What are the educational benefits of celebrating Black History Month in American Schools?

  • Separating the myth from facts of history. In the past, African Americans were regarded and treated as second class citizens of the world. Today, the opportunity to celebrate Black History Month enables everyone to accept that mistakes were made in the past and we can learn to do well from our past mistakes. If every American citizen is equal in the eyes of the American Constitution, teaching every American the truth about history and how history have put them in a fortunate position they are in today is what will inspire the school children in America in every new generation to do well and leave a better legacy for the future generations of lucky and exceptional American citizens of the future!
  • Black History Month creates positive opportunities for mutual respect and improved understanding of others — improved citizenship.
  • Develop a sense of global citizenship among children and young people growing up in the greatest economy on earth but at the same time going through a volatile and uncertain and hostile political climate in a fast-heating world.
  • Inspiring and boosting the confidence and communication skills and tolerance of children and young adults as well as improving opportunities for adult education.
  • Cultural diversity celebrations during Black History Month enable the nation to heal itself and evolve from the pain of the past.
  • Freedom and Diversity is good for a great economy. When more people in an economy are enabled and opportunities are created and shared without discrimination, the economy will continue to perform quantum miracles!

What is the history of Black History Month in the USA?

Unlike the UK, Black History Month in America was celebrated in the second week of February and called the ‘Negro History Week’. The earliest recorded celebration was ignited as far back as 1926 by Carter G. Woodson, an African American spiritual leader and historian. It was during the ‘Negro History Week’ many freed slaves gathered and tried to remember all the things they lost during the slaved years, including their language, culture, history, art, poetry, music, dance, science, engineering etc.

In addition to remembrance of the past, the Negro History Week celebrations also allowed the freed slaves to network and some were able to trace their lost relatives. It also became an economic development and fantastic platform to do business. It became a way to develop with each other rather than envying and fighting each other after such a horrible and long spell of combined pain – the unrelenting pain of four hundred years and more of turbulent history of slave trade, cultural supremacy and racial segregation.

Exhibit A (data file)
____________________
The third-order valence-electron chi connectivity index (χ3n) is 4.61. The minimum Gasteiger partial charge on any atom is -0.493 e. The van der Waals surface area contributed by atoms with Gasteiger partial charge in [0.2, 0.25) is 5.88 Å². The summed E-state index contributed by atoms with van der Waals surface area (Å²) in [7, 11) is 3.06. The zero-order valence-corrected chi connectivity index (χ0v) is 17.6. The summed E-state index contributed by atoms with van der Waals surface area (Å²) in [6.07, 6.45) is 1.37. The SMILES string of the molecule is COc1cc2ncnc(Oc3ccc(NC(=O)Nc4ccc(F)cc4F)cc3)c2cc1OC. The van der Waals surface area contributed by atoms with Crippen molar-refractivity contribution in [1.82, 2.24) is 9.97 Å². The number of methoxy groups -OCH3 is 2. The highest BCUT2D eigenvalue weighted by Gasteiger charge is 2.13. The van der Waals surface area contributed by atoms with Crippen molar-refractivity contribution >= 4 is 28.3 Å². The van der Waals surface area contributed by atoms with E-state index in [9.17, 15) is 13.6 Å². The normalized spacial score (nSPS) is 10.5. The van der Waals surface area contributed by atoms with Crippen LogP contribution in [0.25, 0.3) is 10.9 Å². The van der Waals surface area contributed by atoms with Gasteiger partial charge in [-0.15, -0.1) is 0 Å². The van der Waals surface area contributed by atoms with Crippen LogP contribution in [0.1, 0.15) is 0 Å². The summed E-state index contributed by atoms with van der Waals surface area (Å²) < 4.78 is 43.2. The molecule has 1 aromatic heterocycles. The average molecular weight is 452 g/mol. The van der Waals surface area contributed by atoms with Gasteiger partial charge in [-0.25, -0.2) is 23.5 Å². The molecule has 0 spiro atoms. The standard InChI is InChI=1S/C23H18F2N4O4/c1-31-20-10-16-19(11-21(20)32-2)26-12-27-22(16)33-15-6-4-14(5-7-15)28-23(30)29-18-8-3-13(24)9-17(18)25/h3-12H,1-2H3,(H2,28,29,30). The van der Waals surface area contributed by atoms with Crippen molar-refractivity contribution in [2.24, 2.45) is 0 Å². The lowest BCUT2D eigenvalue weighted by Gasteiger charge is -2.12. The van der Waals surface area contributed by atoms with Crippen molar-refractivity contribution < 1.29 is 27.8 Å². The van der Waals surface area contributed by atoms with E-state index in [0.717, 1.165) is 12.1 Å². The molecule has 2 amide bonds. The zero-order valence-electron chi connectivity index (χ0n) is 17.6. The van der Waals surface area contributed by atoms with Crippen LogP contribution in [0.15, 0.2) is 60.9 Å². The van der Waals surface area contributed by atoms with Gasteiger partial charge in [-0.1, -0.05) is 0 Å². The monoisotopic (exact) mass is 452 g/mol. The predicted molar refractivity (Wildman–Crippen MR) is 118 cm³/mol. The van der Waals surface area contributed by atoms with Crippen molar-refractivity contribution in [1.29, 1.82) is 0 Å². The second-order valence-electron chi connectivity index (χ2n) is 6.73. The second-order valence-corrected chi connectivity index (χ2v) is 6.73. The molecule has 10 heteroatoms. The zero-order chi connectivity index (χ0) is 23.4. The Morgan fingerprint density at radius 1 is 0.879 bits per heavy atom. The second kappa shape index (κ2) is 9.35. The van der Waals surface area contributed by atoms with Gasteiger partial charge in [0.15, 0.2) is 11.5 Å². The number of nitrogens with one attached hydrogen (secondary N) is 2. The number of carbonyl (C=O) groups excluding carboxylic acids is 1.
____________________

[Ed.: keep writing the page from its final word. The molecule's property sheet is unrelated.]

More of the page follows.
So, Black History Month which was a “Negro History Week,” was originally designed to celebrate the liberty and dignified lives that a freed slave or a free American man and woman was now able to enjoy in a harmonious and forever prospering country they can all be proud to call the United States of America — one nation with many great cultures under one God.

In a nutshell, the ‘Negro History Week’ or Black History Month as it is now commonly called, started as a way of celebrating the lives of freed slaves. It was President Ford in 1976, at the bicentennial of the United States, expanded the week celebration to a full month program of national activities in recognition of the big contribution Africans-Americans made to the development of the United States of America. President Ford in endorsing Black History Month as a positive platform for national celebrations also stated that America needed to “seize the opportunity to honor the too-often neglected accomplishments of black Americans in every area of endeavor throughout our history.”

President Ford acknowledged that without such great and in most cases, fruitless contributions made by Africans — both home and abroad — made the beginning to now, America will not be what it is that so many people love and enjoy living in today.

 

BLACK HISTORY MONTH IN AFRICA

What do people in Africa think about Black History Month?

Most African immigrants in the world are reluctant and some even opposed to the concept of Black History Month for many reasons. Most Africans in Africa can see the benefits of Black History Month for the Africans in the diaspora because of the level of discrimination Africans in the diaspora face, especially in Europe and America. However, very few see the need to celebrate Black History Month in Africa because racism is not a disease African people have in Africa.